Enter the heretofore lackluster Cardinals and Rays.
Everyone (except Braves and Red Sox fans) got their wish. Baseball certainly has been rather more interesting than it was just a few weeks back. During the aforementioned 13-31 cumulative stretch for the Braves and Sox, the Cards and Rays have gone a combined 29-14, nearly the inverse of their formerly superior rivals. Those win-loss totals have brought us to tonight, the last night of regular-season play. And because some ethereal force (or, you know, just random coincidence) was apparently determined that baseball fans get their wish in the most insane way possible, the Cards have been permitted to close out the season with a final six games against the woeful Cubs and the far, far beyond woeful Astros. Tampa Bay got the gift of a final six against the pitiful Blue Jays and a Yankees team that's pretty much resting everyone important in preparation for the playoffs.
So here we sit; Boston and Tampa Bay at 90-71 each, Atlanta and St. Louis at 89-72. Everything hinges on four baseball games. As I said, I have no idea how to calculate the odds of an 8.5-game Wild Card lead evaporating in less than a month. Especially not when it results in identical records with exactly one game left. I definitely can't do that, much less devise a weighted calculation that could have predicted the specific teams involved, their run differentials, and all that. Much, much less an equation that does everything above while simultaneously accounting for a second scenario that is almost exactly identical to the first one in timing and win-loss variables. All I know is that the percentage odds can't possibly be large. And the real kicker is, because of the records and the fact that none of the four teams involved are playing head-to-head tonight, the possibility of two additional one-game playoffs tomorrow is in play, which really is the cherry on the unpredictability sundae.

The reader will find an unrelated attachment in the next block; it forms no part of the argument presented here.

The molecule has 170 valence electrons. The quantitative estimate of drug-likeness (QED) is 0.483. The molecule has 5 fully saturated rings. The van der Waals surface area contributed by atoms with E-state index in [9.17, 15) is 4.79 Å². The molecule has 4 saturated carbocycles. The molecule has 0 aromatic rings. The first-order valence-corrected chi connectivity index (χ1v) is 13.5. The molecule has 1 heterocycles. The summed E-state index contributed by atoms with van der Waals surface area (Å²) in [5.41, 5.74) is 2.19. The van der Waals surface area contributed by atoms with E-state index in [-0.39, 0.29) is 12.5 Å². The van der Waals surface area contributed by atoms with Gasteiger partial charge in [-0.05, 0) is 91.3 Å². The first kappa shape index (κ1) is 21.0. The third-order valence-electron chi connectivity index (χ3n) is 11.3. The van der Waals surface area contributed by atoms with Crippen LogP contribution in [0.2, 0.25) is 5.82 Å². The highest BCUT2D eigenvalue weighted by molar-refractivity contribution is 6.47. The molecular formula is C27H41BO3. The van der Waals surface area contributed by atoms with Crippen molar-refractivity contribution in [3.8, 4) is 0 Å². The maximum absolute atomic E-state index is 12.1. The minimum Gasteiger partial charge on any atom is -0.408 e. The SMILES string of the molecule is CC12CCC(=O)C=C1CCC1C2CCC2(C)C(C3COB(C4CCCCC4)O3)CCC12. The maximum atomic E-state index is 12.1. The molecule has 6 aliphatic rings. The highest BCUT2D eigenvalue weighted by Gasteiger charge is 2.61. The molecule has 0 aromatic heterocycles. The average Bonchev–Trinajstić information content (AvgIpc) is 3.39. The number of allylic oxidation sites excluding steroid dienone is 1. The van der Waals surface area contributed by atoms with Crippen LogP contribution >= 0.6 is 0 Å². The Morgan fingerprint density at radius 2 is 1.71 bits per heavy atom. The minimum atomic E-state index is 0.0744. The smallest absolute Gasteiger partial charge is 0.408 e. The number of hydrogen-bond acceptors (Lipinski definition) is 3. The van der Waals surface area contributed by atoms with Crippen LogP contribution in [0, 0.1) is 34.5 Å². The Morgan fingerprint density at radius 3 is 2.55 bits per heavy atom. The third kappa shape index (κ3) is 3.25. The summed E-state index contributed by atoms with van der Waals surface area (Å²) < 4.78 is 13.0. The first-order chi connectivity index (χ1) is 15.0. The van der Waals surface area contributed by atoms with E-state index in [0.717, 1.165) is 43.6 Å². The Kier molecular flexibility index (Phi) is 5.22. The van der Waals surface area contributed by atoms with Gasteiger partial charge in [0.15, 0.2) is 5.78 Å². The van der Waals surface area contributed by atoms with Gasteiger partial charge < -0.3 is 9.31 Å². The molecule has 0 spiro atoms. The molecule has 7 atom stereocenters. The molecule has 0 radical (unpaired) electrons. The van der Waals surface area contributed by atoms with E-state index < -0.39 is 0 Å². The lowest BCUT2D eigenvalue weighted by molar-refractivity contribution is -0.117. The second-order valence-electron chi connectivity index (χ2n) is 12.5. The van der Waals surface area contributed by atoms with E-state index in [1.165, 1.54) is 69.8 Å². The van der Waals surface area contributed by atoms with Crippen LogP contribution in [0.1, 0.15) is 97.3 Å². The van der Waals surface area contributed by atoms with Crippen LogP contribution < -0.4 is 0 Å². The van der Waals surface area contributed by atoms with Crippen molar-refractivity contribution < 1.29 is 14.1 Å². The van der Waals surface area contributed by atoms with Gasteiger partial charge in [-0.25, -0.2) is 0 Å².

I don't know the math, I just know that no one saw this coming, because seeing it coming would have been like counting cards in a casino where every blackjack table uses random groups of, say, 387 cards that bear no relation whatsoever to nice, neat, complete decks with four of every card value in one suit each. In other words, damn near impossible, because the odds are laughably against any one scenario, particularly one this convoluted, successfully becoming a reality.
One of the great things about sports is that no outcome is guaranteed, no result 100% predictable. This is truer in baseball than anywhere else, because each pitch represents its own, separate set of probabilities, and there are far more pitches in a baseball game than plays in a football game or possessions in a basketball or hockey game. In a few hours, four first pitches will be thrown. The possibilities from there on out, within the confines of the game, are limitless. However those probabilities are eventually made outcomes, nothing that happens tonight could be more improbable than the events that got us here.